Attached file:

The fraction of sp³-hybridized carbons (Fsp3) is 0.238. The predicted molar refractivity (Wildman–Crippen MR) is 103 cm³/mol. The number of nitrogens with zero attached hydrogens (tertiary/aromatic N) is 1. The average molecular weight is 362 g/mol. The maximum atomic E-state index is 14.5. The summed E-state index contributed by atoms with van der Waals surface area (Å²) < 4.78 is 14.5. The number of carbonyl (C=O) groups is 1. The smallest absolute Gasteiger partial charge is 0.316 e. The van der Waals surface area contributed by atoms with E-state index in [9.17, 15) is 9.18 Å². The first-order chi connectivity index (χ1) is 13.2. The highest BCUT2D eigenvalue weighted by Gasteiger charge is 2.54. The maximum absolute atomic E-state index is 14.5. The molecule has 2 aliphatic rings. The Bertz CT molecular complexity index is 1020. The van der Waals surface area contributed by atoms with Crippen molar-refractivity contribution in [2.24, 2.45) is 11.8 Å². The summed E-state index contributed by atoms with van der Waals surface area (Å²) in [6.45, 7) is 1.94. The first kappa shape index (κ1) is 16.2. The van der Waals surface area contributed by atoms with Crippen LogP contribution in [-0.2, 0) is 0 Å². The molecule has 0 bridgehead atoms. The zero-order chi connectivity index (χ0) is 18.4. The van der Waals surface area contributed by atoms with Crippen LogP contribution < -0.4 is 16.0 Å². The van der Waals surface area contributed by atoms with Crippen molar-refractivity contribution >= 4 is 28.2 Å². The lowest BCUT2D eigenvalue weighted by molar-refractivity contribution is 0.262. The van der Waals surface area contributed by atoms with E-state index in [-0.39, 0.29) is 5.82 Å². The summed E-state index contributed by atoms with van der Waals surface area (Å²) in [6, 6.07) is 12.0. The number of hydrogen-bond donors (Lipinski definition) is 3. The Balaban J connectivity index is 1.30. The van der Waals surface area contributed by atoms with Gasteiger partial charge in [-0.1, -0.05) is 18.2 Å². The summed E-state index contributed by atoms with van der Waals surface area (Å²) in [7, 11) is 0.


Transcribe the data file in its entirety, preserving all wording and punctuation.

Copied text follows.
The fraction of sp³-hybridized carbons (Fsp3) is 0.238. The predicted molar refractivity (Wildman–Crippen MR) is 103 cm³/mol. The number of nitrogens with zero attached hydrogens (tertiary/aromatic N) is 1. The average molecular weight is 362 g/mol. The maximum atomic E-state index is 14.5. The summed E-state index contributed by atoms with van der Waals surface area (Å²) < 4.78 is 14.5. The number of carbonyl (C=O) groups is 1. The smallest absolute Gasteiger partial charge is 0.316 e. The van der Waals surface area contributed by atoms with E-state index in [9.17, 15) is 9.18 Å². The first-order chi connectivity index (χ1) is 13.2. The highest BCUT2D eigenvalue weighted by Gasteiger charge is 2.54. The maximum absolute atomic E-state index is 14.5. The molecule has 2 aliphatic rings. The Bertz CT molecular complexity index is 1020. The van der Waals surface area contributed by atoms with Crippen molar-refractivity contribution in [2.24, 2.45) is 11.8 Å². The summed E-state index contributed by atoms with van der Waals surface area (Å²) in [6.45, 7) is 1.94. The first kappa shape index (κ1) is 16.2. The van der Waals surface area contributed by atoms with Crippen LogP contribution in [-0.2, 0) is 0 Å². The molecule has 0 bridgehead atoms. The zero-order chi connectivity index (χ0) is 18.4. The van der Waals surface area contributed by atoms with Crippen LogP contribution < -0.4 is 16.0 Å². The van der Waals surface area contributed by atoms with Crippen molar-refractivity contribution >= 4 is 28.2 Å². The lowest BCUT2D eigenvalue weighted by molar-refractivity contribution is 0.262. The van der Waals surface area contributed by atoms with E-state index in [-0.39, 0.29) is 5.82 Å². The summed E-state index contributed by atoms with van der Waals surface area (Å²) in [6, 6.07) is 12.0. The number of hydrogen-bond donors (Lipinski definition) is 3. The Balaban J connectivity index is 1.30. The van der Waals surface area contributed by atoms with Gasteiger partial charge in [-0.1, -0.05) is 18.2 Å². The summed E-state index contributed by atoms with van der Waals surface area (Å²) in [7, 11) is 0.